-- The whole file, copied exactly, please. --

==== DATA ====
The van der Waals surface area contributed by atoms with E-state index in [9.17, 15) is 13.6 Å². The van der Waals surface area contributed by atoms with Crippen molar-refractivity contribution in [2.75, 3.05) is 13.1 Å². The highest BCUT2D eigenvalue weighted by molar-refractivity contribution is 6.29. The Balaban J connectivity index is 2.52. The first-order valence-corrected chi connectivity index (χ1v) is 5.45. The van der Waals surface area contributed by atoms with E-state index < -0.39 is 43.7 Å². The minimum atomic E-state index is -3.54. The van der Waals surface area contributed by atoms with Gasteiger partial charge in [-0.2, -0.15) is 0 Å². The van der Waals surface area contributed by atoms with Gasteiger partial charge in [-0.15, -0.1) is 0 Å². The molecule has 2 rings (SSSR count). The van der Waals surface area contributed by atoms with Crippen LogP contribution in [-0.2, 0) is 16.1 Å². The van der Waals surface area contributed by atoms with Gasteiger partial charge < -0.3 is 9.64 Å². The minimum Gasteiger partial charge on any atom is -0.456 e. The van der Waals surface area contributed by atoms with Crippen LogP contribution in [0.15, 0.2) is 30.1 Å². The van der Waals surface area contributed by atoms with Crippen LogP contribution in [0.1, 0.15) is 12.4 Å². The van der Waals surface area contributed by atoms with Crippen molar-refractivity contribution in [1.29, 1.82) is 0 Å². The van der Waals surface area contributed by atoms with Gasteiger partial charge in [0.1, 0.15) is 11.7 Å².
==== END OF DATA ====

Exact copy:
The van der Waals surface area contributed by atoms with E-state index in [9.17, 15) is 13.6 Å². The van der Waals surface area contributed by atoms with Crippen molar-refractivity contribution in [2.75, 3.05) is 13.1 Å². The highest BCUT2D eigenvalue weighted by molar-refractivity contribution is 6.29. The Balaban J connectivity index is 2.52. The first-order valence-corrected chi connectivity index (χ1v) is 5.45. The van der Waals surface area contributed by atoms with E-state index < -0.39 is 43.7 Å². The minimum atomic E-state index is -3.54. The van der Waals surface area contributed by atoms with Gasteiger partial charge in [-0.2, -0.15) is 0 Å². The van der Waals surface area contributed by atoms with Gasteiger partial charge in [-0.15, -0.1) is 0 Å². The molecule has 2 rings (SSSR count). The van der Waals surface area contributed by atoms with Crippen LogP contribution in [-0.2, 0) is 16.1 Å². The van der Waals surface area contributed by atoms with Gasteiger partial charge < -0.3 is 9.64 Å². The minimum Gasteiger partial charge on any atom is -0.456 e. The van der Waals surface area contributed by atoms with Crippen LogP contribution in [0.15, 0.2) is 30.1 Å². The van der Waals surface area contributed by atoms with Crippen LogP contribution in [0.1, 0.15) is 12.4 Å². The van der Waals surface area contributed by atoms with Crippen molar-refractivity contribution in [1.29, 1.82) is 0 Å². The van der Waals surface area contributed by atoms with Gasteiger partial charge in [0.1, 0.15) is 11.7 Å².